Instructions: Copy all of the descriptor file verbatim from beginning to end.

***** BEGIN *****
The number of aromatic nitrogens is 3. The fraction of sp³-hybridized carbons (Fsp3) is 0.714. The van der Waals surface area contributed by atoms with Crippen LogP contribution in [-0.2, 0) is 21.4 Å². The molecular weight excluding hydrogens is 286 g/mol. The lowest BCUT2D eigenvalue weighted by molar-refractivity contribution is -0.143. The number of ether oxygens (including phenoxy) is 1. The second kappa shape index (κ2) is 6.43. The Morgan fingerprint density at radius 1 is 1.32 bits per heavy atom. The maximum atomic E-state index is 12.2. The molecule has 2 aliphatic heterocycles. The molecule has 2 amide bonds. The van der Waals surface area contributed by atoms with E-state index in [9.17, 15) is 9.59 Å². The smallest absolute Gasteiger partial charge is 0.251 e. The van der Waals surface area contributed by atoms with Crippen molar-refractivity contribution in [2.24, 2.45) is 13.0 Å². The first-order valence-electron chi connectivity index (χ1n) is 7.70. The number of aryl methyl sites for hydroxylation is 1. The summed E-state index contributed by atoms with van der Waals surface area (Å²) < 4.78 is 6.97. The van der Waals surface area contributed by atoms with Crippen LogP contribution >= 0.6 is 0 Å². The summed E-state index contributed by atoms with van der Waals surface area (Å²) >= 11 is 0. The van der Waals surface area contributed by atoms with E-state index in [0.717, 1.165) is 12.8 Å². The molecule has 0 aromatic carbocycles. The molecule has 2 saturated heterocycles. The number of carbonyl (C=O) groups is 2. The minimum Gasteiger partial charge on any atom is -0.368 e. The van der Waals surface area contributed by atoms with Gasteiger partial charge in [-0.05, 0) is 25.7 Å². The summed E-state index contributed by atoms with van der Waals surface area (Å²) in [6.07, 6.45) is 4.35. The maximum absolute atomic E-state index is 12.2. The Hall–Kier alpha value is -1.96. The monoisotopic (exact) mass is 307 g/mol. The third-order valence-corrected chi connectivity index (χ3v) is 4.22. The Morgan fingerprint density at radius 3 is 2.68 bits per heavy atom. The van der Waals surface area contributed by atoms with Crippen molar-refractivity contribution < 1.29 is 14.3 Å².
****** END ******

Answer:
The number of aromatic nitrogens is 3. The fraction of sp³-hybridized carbons (Fsp3) is 0.714. The van der Waals surface area contributed by atoms with Crippen LogP contribution in [-0.2, 0) is 21.4 Å². The molecular weight excluding hydrogens is 286 g/mol. The lowest BCUT2D eigenvalue weighted by molar-refractivity contribution is -0.143. The number of ether oxygens (including phenoxy) is 1. The second kappa shape index (κ2) is 6.43. The Morgan fingerprint density at radius 1 is 1.32 bits per heavy atom. The maximum atomic E-state index is 12.2. The molecule has 2 aliphatic heterocycles. The molecule has 2 amide bonds. The van der Waals surface area contributed by atoms with E-state index in [9.17, 15) is 9.59 Å². The smallest absolute Gasteiger partial charge is 0.251 e. The van der Waals surface area contributed by atoms with Crippen molar-refractivity contribution in [2.24, 2.45) is 13.0 Å². The first-order valence-electron chi connectivity index (χ1n) is 7.70. The number of aryl methyl sites for hydroxylation is 1. The summed E-state index contributed by atoms with van der Waals surface area (Å²) < 4.78 is 6.97. The van der Waals surface area contributed by atoms with Crippen LogP contribution >= 0.6 is 0 Å². The summed E-state index contributed by atoms with van der Waals surface area (Å²) >= 11 is 0. The van der Waals surface area contributed by atoms with E-state index in [0.717, 1.165) is 12.8 Å². The molecule has 0 aromatic carbocycles. The molecule has 2 saturated heterocycles. The number of carbonyl (C=O) groups is 2. The minimum Gasteiger partial charge on any atom is -0.368 e. The van der Waals surface area contributed by atoms with Gasteiger partial charge in [-0.05, 0) is 25.7 Å². The summed E-state index contributed by atoms with van der Waals surface area (Å²) in [6.07, 6.45) is 4.35. The maximum absolute atomic E-state index is 12.2. The Hall–Kier alpha value is -1.96. The monoisotopic (exact) mass is 307 g/mol. The third-order valence-corrected chi connectivity index (χ3v) is 4.22. The Morgan fingerprint density at radius 3 is 2.68 bits per heavy atom. The van der Waals surface area contributed by atoms with Crippen molar-refractivity contribution < 1.29 is 14.3 Å².